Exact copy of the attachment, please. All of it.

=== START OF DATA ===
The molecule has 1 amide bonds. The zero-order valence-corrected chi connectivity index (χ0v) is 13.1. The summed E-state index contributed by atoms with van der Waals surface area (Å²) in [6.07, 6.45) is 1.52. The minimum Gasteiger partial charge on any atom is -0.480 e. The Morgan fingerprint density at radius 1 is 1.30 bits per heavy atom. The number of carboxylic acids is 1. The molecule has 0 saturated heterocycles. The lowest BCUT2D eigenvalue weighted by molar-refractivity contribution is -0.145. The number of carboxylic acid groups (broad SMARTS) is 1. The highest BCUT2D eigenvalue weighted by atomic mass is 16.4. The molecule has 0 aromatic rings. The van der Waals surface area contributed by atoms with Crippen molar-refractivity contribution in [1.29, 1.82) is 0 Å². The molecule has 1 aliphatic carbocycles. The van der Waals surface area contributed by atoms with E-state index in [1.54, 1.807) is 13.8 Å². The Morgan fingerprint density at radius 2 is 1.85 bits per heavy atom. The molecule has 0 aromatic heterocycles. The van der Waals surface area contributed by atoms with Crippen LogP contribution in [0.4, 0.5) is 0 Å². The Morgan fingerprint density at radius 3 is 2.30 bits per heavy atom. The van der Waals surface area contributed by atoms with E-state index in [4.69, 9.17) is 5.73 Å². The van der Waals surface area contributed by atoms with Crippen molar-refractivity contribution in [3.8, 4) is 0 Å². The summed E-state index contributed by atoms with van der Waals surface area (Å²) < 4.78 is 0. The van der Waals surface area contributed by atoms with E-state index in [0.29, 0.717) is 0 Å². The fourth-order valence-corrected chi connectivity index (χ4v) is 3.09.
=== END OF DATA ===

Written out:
The molecule has 1 amide bonds. The zero-order valence-corrected chi connectivity index (χ0v) is 13.1. The summed E-state index contributed by atoms with van der Waals surface area (Å²) in [6.07, 6.45) is 1.52. The minimum Gasteiger partial charge on any atom is -0.480 e. The Morgan fingerprint density at radius 1 is 1.30 bits per heavy atom. The number of carboxylic acids is 1. The molecule has 0 saturated heterocycles. The lowest BCUT2D eigenvalue weighted by molar-refractivity contribution is -0.145. The number of carboxylic acid groups (broad SMARTS) is 1. The highest BCUT2D eigenvalue weighted by atomic mass is 16.4. The molecule has 0 aromatic rings. The van der Waals surface area contributed by atoms with Crippen molar-refractivity contribution in [1.29, 1.82) is 0 Å². The molecule has 1 aliphatic carbocycles. The van der Waals surface area contributed by atoms with E-state index in [1.54, 1.807) is 13.8 Å². The Morgan fingerprint density at radius 2 is 1.85 bits per heavy atom. The molecule has 0 aromatic heterocycles. The van der Waals surface area contributed by atoms with Crippen LogP contribution in [0.4, 0.5) is 0 Å². The Morgan fingerprint density at radius 3 is 2.30 bits per heavy atom. The van der Waals surface area contributed by atoms with E-state index in [4.69, 9.17) is 5.73 Å². The van der Waals surface area contributed by atoms with Crippen molar-refractivity contribution in [3.8, 4) is 0 Å². The summed E-state index contributed by atoms with van der Waals surface area (Å²) < 4.78 is 0. The van der Waals surface area contributed by atoms with E-state index in [0.29, 0.717) is 0 Å². The fourth-order valence-corrected chi connectivity index (χ4v) is 3.09.